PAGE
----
Program 102
"Even More Carnival Classics"


Play List:

Robert Schumann: Carnaval, Op. 9, performed by John Robiletté, piano [Pro-Arte Fanfare CDS 3464, tracks 4-19] [29:51]

Robert Schumann: Carnaval, Op. 9, performed by the Minnesota Orchestra conducted by Eiji Oue [Reference Recordings RR-79CD, tracks 1-4] [10:03)

Johann Strauss I: Vienna Carnaval: Waltz performed by the Camerata Cassovia conducted by Christian Pollack [Marco Polo 8.225213, track 5] [6:50]

Rene Touzet: Cascabel (Carnival Bells) performed by Maria Letona, piano [Tempo Primo TP-002, track 14] [2:33]


MUSIC: clip from Schumann: Carnival, Op. 9 [under the following]

Welcome to Compact Discoveries. I’m your guide, Fred Flaxman, and our theme for this hour is “Even More Carnival Classics.”

Why “Even More Carnival Classics”? Wasn’t two hours of music inspired by carnivals enough? Well, no, definitely not. You see, I’ve reserved the best for last -- one of the most famous carnival pieces ever created -- Robert Schumann’s Carnaval, Opus 9. And we are about to listen first to the 20 miniature pieces that Schumann wrote for the piano, then to four of these pieces as orchestrated by Maurice Ravel.
MUSIC: fades out

According to the composer himself, all of Schumann’s later piano music was inspired by his love for his wife, Clara. But Carnaval, his Opus 9, a much earlier composition, came out of a youthful infatuation with another woman: Enestine von Fricken.

The piece is subtitled Dainty Scenes on Four Notes. The four notes, using the German letters for those notes, spell the name of Ernestine’s home town. All 20 of these short musical pictures are built on one or another of three, short melodic fragments. Each of these fragments is a transformation of those four notes. The individual titles of the pieces refer sometimes to real people, who are sometimes disguised, and at other times to fictional characters.

Carnaval begins with a preamble as the cast gathers for fun and games. Taking their bows first are the traditional carnival characters Pierrot and Harlequin. Then there are two characters that Schumann invented and used all his life to represent his inner and extroverted selves. There is “Coquette,” who might be Ernestine herself; the later Estrella certainly is. Dead in the middle of the suite, however, we are fascinated to meet “Chiarina,” a pseudonym for Clara Wieck, who Schumann already knew, but with whom he had not yet fallen in love.

There are more fantasy characters -- Pantaloon and Columbine -- and musical sketches of Schumann’s very real fellow composers Paganini and Chopin. These, incidentally, are the only two times that Schumann abandons his four-note motif.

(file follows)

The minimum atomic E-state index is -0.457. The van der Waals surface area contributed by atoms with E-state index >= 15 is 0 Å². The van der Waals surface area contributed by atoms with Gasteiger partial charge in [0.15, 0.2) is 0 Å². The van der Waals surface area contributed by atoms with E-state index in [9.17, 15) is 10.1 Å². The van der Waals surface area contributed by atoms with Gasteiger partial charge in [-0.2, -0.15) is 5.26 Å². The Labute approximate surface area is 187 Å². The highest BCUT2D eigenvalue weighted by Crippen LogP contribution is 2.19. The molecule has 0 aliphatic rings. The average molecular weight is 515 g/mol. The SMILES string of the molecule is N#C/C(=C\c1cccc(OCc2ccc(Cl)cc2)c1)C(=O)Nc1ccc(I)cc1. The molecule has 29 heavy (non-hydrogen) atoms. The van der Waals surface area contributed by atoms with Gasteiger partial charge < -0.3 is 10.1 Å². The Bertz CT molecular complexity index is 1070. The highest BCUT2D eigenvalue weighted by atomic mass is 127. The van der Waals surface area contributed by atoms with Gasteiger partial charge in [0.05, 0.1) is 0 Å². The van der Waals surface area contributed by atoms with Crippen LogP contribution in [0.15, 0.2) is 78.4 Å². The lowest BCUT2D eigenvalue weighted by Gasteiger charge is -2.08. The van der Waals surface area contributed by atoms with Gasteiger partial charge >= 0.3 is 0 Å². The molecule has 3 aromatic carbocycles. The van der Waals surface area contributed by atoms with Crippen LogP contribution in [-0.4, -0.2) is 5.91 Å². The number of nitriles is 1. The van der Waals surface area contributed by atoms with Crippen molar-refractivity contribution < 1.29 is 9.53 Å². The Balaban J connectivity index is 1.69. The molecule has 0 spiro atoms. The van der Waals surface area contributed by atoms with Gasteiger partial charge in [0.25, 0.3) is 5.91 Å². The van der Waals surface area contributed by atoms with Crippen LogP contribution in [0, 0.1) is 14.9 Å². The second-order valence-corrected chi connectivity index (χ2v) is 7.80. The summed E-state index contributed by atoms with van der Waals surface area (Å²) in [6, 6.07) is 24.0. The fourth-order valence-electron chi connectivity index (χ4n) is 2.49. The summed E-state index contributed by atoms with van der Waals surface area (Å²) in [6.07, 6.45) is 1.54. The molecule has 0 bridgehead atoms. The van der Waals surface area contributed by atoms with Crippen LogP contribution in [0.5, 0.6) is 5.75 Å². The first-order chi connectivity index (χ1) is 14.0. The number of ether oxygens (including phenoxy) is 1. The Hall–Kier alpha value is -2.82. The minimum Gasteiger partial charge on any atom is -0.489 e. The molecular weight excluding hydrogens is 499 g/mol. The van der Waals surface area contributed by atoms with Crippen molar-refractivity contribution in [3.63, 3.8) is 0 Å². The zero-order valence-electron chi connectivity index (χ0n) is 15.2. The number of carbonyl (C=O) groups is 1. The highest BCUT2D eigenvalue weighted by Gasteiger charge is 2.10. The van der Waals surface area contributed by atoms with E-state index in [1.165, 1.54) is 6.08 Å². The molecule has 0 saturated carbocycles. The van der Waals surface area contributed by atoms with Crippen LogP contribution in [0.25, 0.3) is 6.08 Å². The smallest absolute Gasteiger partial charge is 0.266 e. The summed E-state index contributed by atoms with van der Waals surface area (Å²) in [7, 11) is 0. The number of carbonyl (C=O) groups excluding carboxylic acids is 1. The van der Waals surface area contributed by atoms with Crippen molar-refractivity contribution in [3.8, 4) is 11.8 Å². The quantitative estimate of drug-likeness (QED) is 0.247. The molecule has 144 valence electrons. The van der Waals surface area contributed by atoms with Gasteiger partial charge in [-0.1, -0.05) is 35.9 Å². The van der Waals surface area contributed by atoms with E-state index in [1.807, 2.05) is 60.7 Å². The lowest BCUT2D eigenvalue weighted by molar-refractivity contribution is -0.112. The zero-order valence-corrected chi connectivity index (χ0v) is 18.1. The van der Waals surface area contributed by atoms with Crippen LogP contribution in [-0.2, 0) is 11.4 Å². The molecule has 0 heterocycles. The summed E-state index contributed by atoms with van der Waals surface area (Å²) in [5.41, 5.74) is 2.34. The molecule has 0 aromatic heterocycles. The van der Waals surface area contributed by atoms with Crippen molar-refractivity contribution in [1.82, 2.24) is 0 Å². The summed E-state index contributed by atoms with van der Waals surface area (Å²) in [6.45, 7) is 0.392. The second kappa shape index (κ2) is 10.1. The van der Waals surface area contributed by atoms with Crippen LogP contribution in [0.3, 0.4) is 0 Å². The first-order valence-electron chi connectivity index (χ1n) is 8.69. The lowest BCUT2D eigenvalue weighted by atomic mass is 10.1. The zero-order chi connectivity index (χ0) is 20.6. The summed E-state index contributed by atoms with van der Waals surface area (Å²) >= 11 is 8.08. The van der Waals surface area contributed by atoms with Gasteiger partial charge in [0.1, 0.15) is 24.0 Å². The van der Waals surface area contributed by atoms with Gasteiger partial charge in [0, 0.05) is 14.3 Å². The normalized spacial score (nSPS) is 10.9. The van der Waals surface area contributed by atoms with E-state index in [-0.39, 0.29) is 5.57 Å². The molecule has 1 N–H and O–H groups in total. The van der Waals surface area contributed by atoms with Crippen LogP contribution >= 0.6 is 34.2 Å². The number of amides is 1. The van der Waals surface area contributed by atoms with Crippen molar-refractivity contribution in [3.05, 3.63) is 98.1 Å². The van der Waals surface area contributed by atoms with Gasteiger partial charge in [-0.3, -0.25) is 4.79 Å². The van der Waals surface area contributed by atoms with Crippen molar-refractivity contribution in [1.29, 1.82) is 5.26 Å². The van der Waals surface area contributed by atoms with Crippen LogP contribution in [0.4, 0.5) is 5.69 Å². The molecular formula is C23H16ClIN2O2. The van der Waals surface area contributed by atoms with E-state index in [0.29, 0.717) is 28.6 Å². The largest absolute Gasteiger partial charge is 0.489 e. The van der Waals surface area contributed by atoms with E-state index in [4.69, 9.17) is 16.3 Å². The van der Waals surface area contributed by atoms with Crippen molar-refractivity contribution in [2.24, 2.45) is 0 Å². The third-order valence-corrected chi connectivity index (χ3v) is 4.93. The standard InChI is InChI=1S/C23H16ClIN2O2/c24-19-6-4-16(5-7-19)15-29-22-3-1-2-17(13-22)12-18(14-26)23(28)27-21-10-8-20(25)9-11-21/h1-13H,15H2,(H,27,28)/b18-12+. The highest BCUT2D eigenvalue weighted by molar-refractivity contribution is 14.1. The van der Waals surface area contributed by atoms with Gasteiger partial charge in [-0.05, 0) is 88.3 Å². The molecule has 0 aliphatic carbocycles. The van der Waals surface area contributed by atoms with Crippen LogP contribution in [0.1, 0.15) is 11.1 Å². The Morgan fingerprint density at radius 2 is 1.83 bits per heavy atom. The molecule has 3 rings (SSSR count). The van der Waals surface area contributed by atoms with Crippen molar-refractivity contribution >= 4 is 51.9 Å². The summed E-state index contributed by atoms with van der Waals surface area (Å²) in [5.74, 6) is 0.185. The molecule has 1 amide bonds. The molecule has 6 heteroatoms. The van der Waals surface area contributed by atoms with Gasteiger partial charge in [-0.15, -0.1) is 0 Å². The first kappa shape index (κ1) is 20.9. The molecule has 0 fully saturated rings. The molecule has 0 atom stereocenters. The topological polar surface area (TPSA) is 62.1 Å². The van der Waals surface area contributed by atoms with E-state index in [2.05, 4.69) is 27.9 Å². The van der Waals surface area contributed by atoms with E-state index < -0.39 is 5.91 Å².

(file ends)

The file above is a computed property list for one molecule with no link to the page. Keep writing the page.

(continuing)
Here, then, is Robert Schumann’s Carnaval, Op. 9, as performed by ther American painist John Robiletté on an Intersound Fanfare compact disc.

MUSIC: Schumann: Carnival” performed on the piano

Robert Schumann’s Carnaval, Op. 9 performed by pianist John Robiletté.

We are listening to “Even More Carnival Classics” on this hour of Compact Discoveries. I’m your guide, Fred Flaxman.

[optional one minute break not included in total timing]

Vaclav Nijinsky, the leading dancer of Diaghilev’s Ballet Russes, asked Maurice Ravel to orchestrate Schumann’s Carnaval for Nijinsky’s new ballet company, following Nijinsky’s dismissal by Diaghilev after the two tangled over the dancer’s marriage. These orchestrations were premiered in London on March 2, 1914, but were later lost, except for these four pieces. We hear them now as performed by the Minnesota Orchestra conducted by Eiji Oue on a Reference Recordings compact disc.

MUSIC: Schumann/Ravel: Carnaval

Four pieces from Robert Schumann’s Carnaval as orchestrated by Maurice Ravel and performed by the Minnesota Orchestra conducted by Eiji Oue.

You are listening to “Even More Carnival Classics” on this hour of Compact Discoveries. I’m your guide, Fred Flaxman.

[optional break not included in the total timing of the program]

The Vienna Carnival Waltz, Opus 3, by Johann Strauss the First, was one of the few carnival-inspired pieces of music that was actually intended for performance at a carnival, in this case one which took place in 1828. We hear it now as performed by the Camerata Cassovia under the baton of Viennese native Christian Pollack on a Marco Polo compact disc.

MUSIC: Johann Strauss I: Vienna Carnival Waltz, Op. 3

The Vienna Carnival Waltz
by Johann Strauss the First. Christian Pollack conducted the Camerata Cassovia.

We’ll close this hour of “Even More Carnival Classics” and conclude the entire series of three hours devoted to carnival-inspired music with bells ringing. They are Carnival Bells, of course, and they were created by Cuban composer Rene Touzet. Here’s Maria Letona on the piano.

MUSIC: Touzet: Cascabel (Carnival Bells)

Cascabel -- Carnival Bells -- by Rene Touzet performed by Maria Letona.

MUSIC: same clip as opening [under the following]

You have been listening to “Even More Carnival Classics” for the last hour on Compact Discoveries.

This is Fred Flaxman hoping that you have enjoyed our selections and that you’ll let me hear from you. You can reach me in care of the Compact Discoveries website at www.compactdiscoveries.com. You can also use the website to view complete scripts for these programs, including information on every CD used. And you can stream this and other Compact Discoveries programs on demand at the Public Radio Exchange website, www.prx.org.
Compact Discoveries is distributed via the Public Radio Exchange.

MUSIC
: ends at 56:30

ANNOUNCER: Compact Discoveries is made possible in part by Story Books, publishers of The Timeless Tales of Reginald Bretnor, selected and edited by Fred Flaxman. Samples and ordering available at www.bretnor.com. [0:15]

RECORDING ENDS at 56:45


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